January 31, 2017 at 6:07 PM · I think is this "passive" interactive system would work best with an attraction that centers around your mood. I could easily see this working for a replacement Imagination attraction or possibly an "Inside Out" ride.
January 31, 2017 at 10:23 PM · Very crude flow chart. Doesn't tell you how technology works in the background, which I imagine will be quite complicated and require a lot of programming. I imagine a Star Trek holodeck... "Holo-Troi: I am the Goddess of Empathy. Cast off your inhibitions and embrace love, truth, joy ."
February 1, 2017 at 3:01 AM · With recent advances in machine learning, the software is no longer limited to be "only as good as the decisions made by its developers". The system could uniquely identify individual riders and learn from their previous emotional responses.
So in Robert's example if the ride system initially read his face as being angry and sent him through Candyland which made him even angrier, the system would recognise the emotional response and choose an alternative route the next time.
February 1, 2017 at 6:10 AM · Love it. And the Inside Out reference may turn out to be prophetic. That would be a perfect combination for that, and DHW will need more attractions to take the heat off of Star Wars. By the way, they need algorithms and plans to correct their awful problem with line wait times, but that is another story.
February 1, 2017 at 6:25 AM · YES, DOUGLAS, YES!
Journey Into the Imagination, meet your replacement! Now what should replace Ellen's Energy Adventure? (Please not GotG, please not GotG, please not GotG...)
February 1, 2017 at 8:24 AM · The underlying technology here actually isn't very new. Casinos have been using systems just like this for years to determine whether a player's big win was legitimate or if cheating was involved. Most people don't even realize that they are being scanned.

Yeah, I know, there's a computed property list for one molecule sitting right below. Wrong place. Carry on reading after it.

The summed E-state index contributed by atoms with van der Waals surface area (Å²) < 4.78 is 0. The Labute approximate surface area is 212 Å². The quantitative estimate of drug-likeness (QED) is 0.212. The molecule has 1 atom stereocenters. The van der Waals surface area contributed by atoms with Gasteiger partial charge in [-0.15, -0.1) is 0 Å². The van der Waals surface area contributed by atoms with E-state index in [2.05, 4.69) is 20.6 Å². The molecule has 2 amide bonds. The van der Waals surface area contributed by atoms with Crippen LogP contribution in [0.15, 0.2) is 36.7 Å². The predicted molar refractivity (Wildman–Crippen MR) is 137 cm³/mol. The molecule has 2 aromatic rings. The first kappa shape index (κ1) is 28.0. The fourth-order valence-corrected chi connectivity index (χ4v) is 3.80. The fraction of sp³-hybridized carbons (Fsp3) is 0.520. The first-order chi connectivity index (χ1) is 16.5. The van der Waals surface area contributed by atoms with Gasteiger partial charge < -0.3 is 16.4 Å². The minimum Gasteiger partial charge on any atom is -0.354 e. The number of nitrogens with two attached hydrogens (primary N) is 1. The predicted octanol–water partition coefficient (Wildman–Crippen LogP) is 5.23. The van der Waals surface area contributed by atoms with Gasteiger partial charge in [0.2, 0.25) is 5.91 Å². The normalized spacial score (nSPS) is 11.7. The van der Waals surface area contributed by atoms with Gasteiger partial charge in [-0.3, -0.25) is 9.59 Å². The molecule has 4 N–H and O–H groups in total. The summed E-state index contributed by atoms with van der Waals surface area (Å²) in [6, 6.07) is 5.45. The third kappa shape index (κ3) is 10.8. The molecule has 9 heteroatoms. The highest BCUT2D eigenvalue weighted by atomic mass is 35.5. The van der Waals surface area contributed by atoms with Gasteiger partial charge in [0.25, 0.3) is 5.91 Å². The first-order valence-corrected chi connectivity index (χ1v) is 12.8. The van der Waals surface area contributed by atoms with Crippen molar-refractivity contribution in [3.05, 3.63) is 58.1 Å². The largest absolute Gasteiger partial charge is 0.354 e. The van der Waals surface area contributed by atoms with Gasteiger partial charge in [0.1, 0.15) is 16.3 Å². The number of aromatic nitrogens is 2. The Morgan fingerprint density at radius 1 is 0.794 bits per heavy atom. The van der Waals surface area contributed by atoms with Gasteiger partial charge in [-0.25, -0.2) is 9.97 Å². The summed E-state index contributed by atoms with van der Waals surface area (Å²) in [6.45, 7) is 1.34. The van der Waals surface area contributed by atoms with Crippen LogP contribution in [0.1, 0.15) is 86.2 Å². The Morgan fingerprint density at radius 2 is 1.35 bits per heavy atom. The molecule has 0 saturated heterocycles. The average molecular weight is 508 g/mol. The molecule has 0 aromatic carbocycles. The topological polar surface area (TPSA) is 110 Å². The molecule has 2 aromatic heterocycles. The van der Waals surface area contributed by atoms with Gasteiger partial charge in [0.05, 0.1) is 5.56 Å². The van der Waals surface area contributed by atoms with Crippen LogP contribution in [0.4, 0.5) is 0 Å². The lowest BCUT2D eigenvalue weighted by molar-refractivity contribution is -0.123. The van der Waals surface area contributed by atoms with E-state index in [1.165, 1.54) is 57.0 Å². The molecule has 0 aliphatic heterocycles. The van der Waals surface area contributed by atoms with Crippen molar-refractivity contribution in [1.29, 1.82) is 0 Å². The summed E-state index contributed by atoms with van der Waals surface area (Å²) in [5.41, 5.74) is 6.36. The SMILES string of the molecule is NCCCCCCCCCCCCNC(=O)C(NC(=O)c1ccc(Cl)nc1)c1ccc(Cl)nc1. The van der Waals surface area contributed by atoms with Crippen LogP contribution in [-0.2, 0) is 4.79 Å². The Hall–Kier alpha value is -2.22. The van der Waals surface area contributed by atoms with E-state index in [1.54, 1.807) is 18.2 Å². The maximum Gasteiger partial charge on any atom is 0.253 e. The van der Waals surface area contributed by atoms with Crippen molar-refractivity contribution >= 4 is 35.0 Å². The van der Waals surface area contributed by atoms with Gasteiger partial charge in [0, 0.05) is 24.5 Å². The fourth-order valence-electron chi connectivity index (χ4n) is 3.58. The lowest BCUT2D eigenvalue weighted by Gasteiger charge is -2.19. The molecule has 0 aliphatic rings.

Interesting concept for a theme park attraction. It certainly raises potential questions as Robert points out but there's great potential as well.

February 1, 2017 at 8:56 AM · Nintendo dabbled with the idea to include a version of the heart rate finger clip to their console but never did.
MicroSoft promised an emotio reading Kinect and a game was in developement but never saw the light of day:
So technicaly I'm sure it one day will be possible but for now, not so much.
Also I don't want experiences tailored completely for me. I narrows your horizon. I don't want to make my emotions or state of mind leading, I want to be led by stunning rides and story telling, that will have my face light up.
February 1, 2017 at 9:53 AM · SWEEEEEET EMOOOOOSHUN!
February 1, 2017 at 10:16 AM · So what if one rider is bored and another is scared?
February 1, 2017 at 12:20 PM · Spock reaction: "fascinating, Captain".
February 1, 2017 at 12:38 PM · @douglashindley My mind went straight to Inside Out too.
February 1, 2017 at 12:57 PM · As to's insightful comment, I just realized that the perfect IP for this might be Terminator. Let's help the machine learn... and make Skynet happen!


February 1, 2017 at 3:06 PM · You can't feed anger. You relax it. You might get a more upbeat scenes. While a happy person will want more happy scenes. So if angry and happy get the same scenes, why even bother to read their emotions? It would hazard a guess that they'll change the scene when their perceive a change in emotion rather than the emotion itself.
February 1, 2017 at 9:31 PM · As others have said, Inside Out seems like a natural fit for this type of technology. However, I'm going to suggest the opposite of what people are emotion appears, and the scenes attempt to intensify that emotion before another takes control. For example, if Fear is the one in charge, riders will proceed to increasingly scary scenes until a majority have registered a sufficient fear level (or they reach the last scene), then someone else will take them on a separate path. For guest flow purposes, each ride would have the same number of scenes, so if you go further on one path you might not get to see as much of others.

What about frequent riders? Well, Magic Bands could be used to track which sequences guests have experienced, and the system could be set up to avoid returning to scenes a majority have already seen. In the above example, if guests make it to the third Fear scene before turning away, the next time they ride they could either start there or start at scene four when Fear is in charge instead of starting that path over at the beginning.

February 3, 2017 at 6:09 AM · And you were worried about Magic Bands Robert ;)